Legal aid guidance on exceptional cases ruled unlawful

The UK government (and the Home Office responsible for operating its asylum and immigration policies) did not have a good week in the Court of Appeal this week (week beginning 15 December 2014). In two separate parts of the asylum and immigration system, the Court ruled that the guidance or operation was unlawful.  On 16 […]

Representing yourself at the Upper-tier Tribunal

This blog post looks at appealing First-tier Tribunal refusals in asylum and immigration cases at the Upper-tier Tribunal. It does not address judicial reviews (most of which are heard at the Upper-tier Tribunal in asylum/immigration cases). See the Toolkit for more information on judicial reviews – we are in the process of updating our Toolkit, […]

High Court’s DFT Order is toothless but perhaps predictable

Post by Right to Remain volunteer, Jacqueline Farmer. On 9 July we celebrated the victory of our friends at Detention Action over immigration detention when the High Court ruled that the Detained Fast Track system was being operated unlawfully. Although previous judgments had been critical of the DFT system, this case was significant as it […]

LGBTI asylum claims – the difference, stigma, shame, harm model

Since the landmark 2010 Supreme Court judgment in which it was ruled the Home Office could not tell LGBTI asylum-seekers that they could go back to their country of origin and ‘live discreetly’, the Home Office has shifted its tactics in refusing asylum claims. As has been reported in the media, Home Office interviewers frequently […]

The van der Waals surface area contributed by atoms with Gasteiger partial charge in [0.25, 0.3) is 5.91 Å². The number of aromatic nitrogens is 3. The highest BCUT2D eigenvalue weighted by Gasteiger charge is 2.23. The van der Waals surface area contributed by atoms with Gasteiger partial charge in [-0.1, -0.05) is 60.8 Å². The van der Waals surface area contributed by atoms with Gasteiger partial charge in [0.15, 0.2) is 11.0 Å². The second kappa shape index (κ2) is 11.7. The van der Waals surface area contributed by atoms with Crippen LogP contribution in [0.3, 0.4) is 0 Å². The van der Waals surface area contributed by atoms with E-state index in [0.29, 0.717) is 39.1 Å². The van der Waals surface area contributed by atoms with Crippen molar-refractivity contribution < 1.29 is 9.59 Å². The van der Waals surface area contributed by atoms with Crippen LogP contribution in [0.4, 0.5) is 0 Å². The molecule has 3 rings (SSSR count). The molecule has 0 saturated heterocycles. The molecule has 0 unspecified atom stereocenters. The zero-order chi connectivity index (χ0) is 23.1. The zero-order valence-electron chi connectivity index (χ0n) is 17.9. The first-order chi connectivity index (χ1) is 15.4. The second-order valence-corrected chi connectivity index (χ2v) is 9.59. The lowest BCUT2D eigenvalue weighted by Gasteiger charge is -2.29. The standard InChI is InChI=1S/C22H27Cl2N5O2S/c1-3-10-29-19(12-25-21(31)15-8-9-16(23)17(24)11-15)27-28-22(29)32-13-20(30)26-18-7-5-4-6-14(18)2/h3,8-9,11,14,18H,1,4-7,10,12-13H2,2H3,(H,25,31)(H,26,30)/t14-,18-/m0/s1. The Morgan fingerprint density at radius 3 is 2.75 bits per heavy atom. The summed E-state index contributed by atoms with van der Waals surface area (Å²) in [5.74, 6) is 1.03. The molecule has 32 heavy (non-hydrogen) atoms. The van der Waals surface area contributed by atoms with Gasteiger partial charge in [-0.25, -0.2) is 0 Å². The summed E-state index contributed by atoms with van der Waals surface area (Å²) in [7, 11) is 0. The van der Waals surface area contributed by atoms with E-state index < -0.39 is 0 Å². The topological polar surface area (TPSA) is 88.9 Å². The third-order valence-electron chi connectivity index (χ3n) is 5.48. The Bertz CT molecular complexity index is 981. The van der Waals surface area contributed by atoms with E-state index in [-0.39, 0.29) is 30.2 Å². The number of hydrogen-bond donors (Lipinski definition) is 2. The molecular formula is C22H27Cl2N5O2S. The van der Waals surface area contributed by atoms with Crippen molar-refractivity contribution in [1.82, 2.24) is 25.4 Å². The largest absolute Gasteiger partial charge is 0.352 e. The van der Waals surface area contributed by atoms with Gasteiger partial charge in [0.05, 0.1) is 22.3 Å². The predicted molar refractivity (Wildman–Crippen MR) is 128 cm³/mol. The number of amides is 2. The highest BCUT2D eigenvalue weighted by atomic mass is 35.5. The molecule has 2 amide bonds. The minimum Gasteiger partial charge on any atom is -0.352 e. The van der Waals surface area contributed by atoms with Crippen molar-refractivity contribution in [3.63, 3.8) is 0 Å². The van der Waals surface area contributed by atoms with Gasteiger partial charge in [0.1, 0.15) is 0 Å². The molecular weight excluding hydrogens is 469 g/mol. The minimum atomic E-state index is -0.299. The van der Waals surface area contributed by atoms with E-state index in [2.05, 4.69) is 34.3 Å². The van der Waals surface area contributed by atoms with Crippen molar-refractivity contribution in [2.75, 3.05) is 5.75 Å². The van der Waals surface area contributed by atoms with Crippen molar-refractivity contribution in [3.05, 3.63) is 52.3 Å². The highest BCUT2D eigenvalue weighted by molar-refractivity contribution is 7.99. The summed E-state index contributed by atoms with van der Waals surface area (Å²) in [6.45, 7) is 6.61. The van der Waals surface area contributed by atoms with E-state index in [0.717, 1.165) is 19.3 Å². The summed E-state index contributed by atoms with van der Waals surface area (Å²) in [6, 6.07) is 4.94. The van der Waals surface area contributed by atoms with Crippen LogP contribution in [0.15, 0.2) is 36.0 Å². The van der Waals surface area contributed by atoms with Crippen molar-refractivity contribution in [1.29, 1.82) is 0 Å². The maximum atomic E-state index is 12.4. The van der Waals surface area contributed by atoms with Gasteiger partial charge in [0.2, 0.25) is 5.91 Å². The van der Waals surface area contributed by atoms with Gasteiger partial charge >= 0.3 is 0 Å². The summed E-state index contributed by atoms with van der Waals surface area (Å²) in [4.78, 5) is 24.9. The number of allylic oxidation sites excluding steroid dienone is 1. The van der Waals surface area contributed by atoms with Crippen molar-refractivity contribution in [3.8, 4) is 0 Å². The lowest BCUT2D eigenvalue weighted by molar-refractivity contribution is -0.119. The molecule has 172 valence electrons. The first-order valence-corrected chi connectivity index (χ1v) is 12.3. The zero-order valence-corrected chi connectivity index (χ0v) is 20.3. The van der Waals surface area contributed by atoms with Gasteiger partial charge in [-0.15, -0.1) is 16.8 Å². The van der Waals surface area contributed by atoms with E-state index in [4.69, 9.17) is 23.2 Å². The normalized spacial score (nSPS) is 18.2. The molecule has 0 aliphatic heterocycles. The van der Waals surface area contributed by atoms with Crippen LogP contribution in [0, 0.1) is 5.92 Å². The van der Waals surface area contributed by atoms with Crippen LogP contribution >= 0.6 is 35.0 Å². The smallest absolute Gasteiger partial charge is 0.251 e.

A (partial) victory against Detained Fast Track – Border Criminologies blog

This blog post is from the Border Criminologies blog. Based at the University of Oxford, Border Criminologies brings together academics, practitioners and those who have experienced border control from around the world. Showcasing original research from a range of perspectives, they aim to better understand the effect of border control and to explore alternatives. Guest […]

Understanding case law

It’s difficult enough understanding a court judgment in your own case or for someone you know, and understanding important case law is even tricker.  Other case law – country guidance cases, or important cases that set out the right procedure or application of legal principles or policies – may have important implications in your case or a case […]

Legal support, not legal advice

With government cuts to legal aid and the many obstacles to obtaining good-quality, free legal advice, it is more important than ever that non-lawyers understand the asylum and immigration system, and people seeking right to remain understand their own case. While there is no replacement for specialised legal advice, the reality is that more and […]

Criminalisation of homosexuality = persecution?

A ruling from the European Court of Justice in November 2013 has divided lawyers and campaigners: was it a positive judgement for the rights of LGBTI asylum seekers, or not? European Court of Justice The European Court of Justice European Court of Justice (officially called the Court of Justice of the European Union) in Luxembourg […]

Ex-offenders deported to DRC are at risk

A recent article from Free Movement highlights an important legal development for those convicted of a crime and facing deportation (deportation for the ‘public good’ after a criminal conviction, not just administrative removal) to DR Congo. There has been significant decision in the High Court, which the Home Office are appealing at the Court of […]

Summary: Iraq Country Guidance case HF

This is a summary of a 2013 Court of Appeal case about forced removals to Iraq, looking at whether Iraqis removed from the UK could relocate internally to areas of Iraq under the control of the Kurdistan Regional Government (KRG) as opposed to the Government in Baghdad (GOI). Read more about internal relocation in the […]